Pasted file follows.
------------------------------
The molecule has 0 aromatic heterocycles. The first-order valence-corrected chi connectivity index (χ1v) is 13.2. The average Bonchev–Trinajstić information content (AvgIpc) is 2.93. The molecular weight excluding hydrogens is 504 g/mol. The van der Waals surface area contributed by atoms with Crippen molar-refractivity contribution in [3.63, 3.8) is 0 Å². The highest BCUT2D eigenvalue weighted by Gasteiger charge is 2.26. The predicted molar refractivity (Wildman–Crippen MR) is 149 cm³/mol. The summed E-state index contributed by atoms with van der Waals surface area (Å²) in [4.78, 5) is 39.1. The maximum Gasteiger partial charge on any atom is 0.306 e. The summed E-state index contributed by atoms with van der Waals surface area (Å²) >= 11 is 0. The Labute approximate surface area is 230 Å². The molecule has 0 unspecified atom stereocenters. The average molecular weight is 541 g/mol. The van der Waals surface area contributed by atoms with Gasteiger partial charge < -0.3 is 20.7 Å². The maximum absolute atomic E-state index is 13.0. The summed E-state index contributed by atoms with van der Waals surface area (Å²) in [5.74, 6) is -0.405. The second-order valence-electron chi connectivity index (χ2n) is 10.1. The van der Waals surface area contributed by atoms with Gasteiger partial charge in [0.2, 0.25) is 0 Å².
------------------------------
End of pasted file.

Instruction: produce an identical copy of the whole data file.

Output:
The molecule has 0 aromatic heterocycles. The first-order valence-corrected chi connectivity index (χ1v) is 13.2. The average Bonchev–Trinajstić information content (AvgIpc) is 2.93. The molecular weight excluding hydrogens is 504 g/mol. The van der Waals surface area contributed by atoms with Crippen molar-refractivity contribution in [3.63, 3.8) is 0 Å². The highest BCUT2D eigenvalue weighted by Gasteiger charge is 2.26. The predicted molar refractivity (Wildman–Crippen MR) is 149 cm³/mol. The summed E-state index contributed by atoms with van der Waals surface area (Å²) in [4.78, 5) is 39.1. The maximum Gasteiger partial charge on any atom is 0.306 e. The summed E-state index contributed by atoms with van der Waals surface area (Å²) >= 11 is 0. The Labute approximate surface area is 230 Å². The molecule has 0 unspecified atom stereocenters. The average molecular weight is 541 g/mol. The van der Waals surface area contributed by atoms with Gasteiger partial charge < -0.3 is 20.7 Å². The maximum absolute atomic E-state index is 13.0. The summed E-state index contributed by atoms with van der Waals surface area (Å²) in [5.74, 6) is -0.405. The second-order valence-electron chi connectivity index (χ2n) is 10.1. The van der Waals surface area contributed by atoms with Gasteiger partial charge in [0.2, 0.25) is 0 Å².